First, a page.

The way you and your co-workers communicate with customers has a huge influence on your business. As the Chinese proverb puts it, ‘A man without a smile on his face must not open a shop’. In recent encounters with the customer service departments of two major brands here in the Netherlands, I noticed seven communication habits I believe will result in more success and more fun for you and your company.
Nice Incorporated vs Nasty Unlimited
Here’s what happened. I contacted two well-known, market-leading companies to voice my disappointment with a product/service I had purchased from each. One is an online retailer, the other a telecom provider. Let’s call them Nice Incorporated and Nasty Unlimited. The Nasties, essentially, displayed disinterest, not to say annoyance, and lost my business – ignoring astonishing customer service statistics like these about the cost of poor customer service. The Nicies embraced the fact that customer experience is today’s battlefield: they demonstrated empathy, trust and responsibility, turning a potential critic into a happy ambassador.
1. Quick response
Nasty Unlimited promised, in an automated email response to my query, to get back to me within three days. Seven days later, no news. I called. Bad decision: I got redirected from one desk to the next, until eventually a kind, but powerless employee suggested I resend my query to another email address. This first experience of the customer service at Nasty Unlimited was repeated throughout the entire process of complaint handling. I got really tired.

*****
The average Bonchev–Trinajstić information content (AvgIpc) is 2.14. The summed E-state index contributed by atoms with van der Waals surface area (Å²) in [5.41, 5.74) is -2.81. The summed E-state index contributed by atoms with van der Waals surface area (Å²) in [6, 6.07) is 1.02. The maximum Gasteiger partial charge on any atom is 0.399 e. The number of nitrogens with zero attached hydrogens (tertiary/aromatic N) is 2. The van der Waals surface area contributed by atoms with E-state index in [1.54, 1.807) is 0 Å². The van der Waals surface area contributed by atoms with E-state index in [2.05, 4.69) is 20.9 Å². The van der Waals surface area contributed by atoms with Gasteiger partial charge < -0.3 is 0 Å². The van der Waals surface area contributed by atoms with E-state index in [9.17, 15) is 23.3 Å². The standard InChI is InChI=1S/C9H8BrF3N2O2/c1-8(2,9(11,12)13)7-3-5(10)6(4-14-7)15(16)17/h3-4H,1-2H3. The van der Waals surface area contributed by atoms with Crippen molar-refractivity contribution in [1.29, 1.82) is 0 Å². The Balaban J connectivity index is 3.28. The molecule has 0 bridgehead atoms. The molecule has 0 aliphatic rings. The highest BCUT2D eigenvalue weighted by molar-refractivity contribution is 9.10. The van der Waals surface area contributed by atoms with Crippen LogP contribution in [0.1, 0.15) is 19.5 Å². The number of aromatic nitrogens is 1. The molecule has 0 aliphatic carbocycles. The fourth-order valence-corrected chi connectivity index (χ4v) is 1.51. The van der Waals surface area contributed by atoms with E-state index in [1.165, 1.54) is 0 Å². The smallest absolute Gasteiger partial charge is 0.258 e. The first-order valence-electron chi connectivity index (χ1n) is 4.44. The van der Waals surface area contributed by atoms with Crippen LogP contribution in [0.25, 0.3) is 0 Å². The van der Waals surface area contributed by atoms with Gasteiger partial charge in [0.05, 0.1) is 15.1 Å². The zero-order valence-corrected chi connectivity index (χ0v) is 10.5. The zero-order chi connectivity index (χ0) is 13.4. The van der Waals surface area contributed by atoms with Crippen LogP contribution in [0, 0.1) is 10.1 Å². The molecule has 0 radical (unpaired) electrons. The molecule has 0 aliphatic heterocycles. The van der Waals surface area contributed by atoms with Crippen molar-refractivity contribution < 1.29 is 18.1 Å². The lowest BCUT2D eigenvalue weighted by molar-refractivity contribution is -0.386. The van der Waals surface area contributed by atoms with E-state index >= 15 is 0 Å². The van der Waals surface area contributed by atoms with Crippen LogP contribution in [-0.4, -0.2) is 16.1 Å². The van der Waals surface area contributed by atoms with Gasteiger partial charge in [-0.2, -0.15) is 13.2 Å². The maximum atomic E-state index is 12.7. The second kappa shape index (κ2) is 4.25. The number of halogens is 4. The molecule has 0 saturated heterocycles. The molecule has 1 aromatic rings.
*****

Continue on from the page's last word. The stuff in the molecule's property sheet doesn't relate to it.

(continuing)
Compare Nice Incorporated. Within hours of having sent my complaint, I received a response that immediately addressed the issue and explained how the company was going to try and resolve it with me. Wow!
2. Pleasant tone of voice
In terms of tone of voice, that first reply I got from the Nicies had everything the Nasty service lacked:
- The tone was pleasant and accessible;
- I was addressed by name;
- The message was undersigned with a first and last name as well as a direct phone number;
- The writer showed genuine understanding for my problem and an honest interest in solving it;
- The follow-up procedure was clearly outlined and I was encouraged to make full use of it.
The Nasty response, when it came around ten days later, was, well, nasty:
– The company seemed annoyed at my query;
– They distrusted my explanation of the product failure, suggesting it was all my fault;
– I was requested to better substantiate my complaint;
– There was no name, no outline of a follow-up procedure;
– The ball was smashed back squarely into my court.
3. Specific promises and actions
The key difference between Nice and Nasty in terms of promises and actions is that the Nice people took ownership of the problem: they considered it theirs, not mine. And they acted accordingly – showing urgency, precision and flexibility in getting it solved. Quite unlike the Nasties.
4. Persistent contact
Nasty Unlimited forced me to contact them again and again at my own initiative – simply by failing to respond within the promised time frames, or with relevant replies.
Nice Incorporated emailed me almost daily. When it was my turn to act, they emailed to check whether I had understood the procedure or needed any help. When it was their turn, they wrote and told me they were on it and when I could expect results.